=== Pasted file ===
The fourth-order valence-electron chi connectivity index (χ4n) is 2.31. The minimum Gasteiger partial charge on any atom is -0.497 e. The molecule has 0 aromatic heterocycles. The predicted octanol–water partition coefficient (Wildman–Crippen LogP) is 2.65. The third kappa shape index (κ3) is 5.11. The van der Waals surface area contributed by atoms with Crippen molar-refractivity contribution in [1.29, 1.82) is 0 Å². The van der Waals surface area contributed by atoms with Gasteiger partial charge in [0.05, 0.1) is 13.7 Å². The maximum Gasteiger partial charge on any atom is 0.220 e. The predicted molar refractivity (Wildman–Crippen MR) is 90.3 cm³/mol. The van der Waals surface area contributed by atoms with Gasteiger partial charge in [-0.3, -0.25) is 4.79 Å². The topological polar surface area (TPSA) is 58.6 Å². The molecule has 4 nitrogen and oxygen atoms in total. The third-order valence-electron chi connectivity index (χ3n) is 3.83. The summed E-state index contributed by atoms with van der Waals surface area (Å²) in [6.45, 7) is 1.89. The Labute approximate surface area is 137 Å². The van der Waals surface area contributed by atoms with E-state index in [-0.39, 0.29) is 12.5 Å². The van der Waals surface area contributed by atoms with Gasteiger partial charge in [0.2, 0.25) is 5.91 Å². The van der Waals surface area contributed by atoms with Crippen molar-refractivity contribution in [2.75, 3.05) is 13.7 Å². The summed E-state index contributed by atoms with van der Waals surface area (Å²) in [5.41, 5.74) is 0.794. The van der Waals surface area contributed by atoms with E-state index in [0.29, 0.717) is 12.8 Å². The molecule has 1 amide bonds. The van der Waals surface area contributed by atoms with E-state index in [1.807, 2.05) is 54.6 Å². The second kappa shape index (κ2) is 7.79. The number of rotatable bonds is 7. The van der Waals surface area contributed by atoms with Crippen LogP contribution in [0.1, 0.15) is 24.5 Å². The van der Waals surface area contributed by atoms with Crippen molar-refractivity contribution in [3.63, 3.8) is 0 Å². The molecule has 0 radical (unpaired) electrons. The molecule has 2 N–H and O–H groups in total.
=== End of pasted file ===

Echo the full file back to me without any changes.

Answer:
The fourth-order valence-electron chi connectivity index (χ4n) is 2.31. The minimum Gasteiger partial charge on any atom is -0.497 e. The molecule has 0 aromatic heterocycles. The predicted octanol–water partition coefficient (Wildman–Crippen LogP) is 2.65. The third kappa shape index (κ3) is 5.11. The van der Waals surface area contributed by atoms with Crippen molar-refractivity contribution in [1.29, 1.82) is 0 Å². The van der Waals surface area contributed by atoms with Gasteiger partial charge in [0.05, 0.1) is 13.7 Å². The maximum Gasteiger partial charge on any atom is 0.220 e. The predicted molar refractivity (Wildman–Crippen MR) is 90.3 cm³/mol. The van der Waals surface area contributed by atoms with Gasteiger partial charge in [-0.3, -0.25) is 4.79 Å². The topological polar surface area (TPSA) is 58.6 Å². The molecule has 4 nitrogen and oxygen atoms in total. The third-order valence-electron chi connectivity index (χ3n) is 3.83. The summed E-state index contributed by atoms with van der Waals surface area (Å²) in [6.45, 7) is 1.89. The Labute approximate surface area is 137 Å². The van der Waals surface area contributed by atoms with E-state index in [-0.39, 0.29) is 12.5 Å². The van der Waals surface area contributed by atoms with Gasteiger partial charge in [0.2, 0.25) is 5.91 Å². The van der Waals surface area contributed by atoms with Crippen molar-refractivity contribution in [2.75, 3.05) is 13.7 Å². The summed E-state index contributed by atoms with van der Waals surface area (Å²) in [5.41, 5.74) is 0.794. The van der Waals surface area contributed by atoms with E-state index in [0.29, 0.717) is 12.8 Å². The molecule has 1 amide bonds. The van der Waals surface area contributed by atoms with E-state index in [1.807, 2.05) is 54.6 Å². The second kappa shape index (κ2) is 7.79. The number of rotatable bonds is 7. The van der Waals surface area contributed by atoms with Crippen LogP contribution in [0.1, 0.15) is 24.5 Å². The van der Waals surface area contributed by atoms with Crippen molar-refractivity contribution in [3.63, 3.8) is 0 Å². The molecule has 0 radical (unpaired) electrons. The molecule has 2 N–H and O–H groups in total.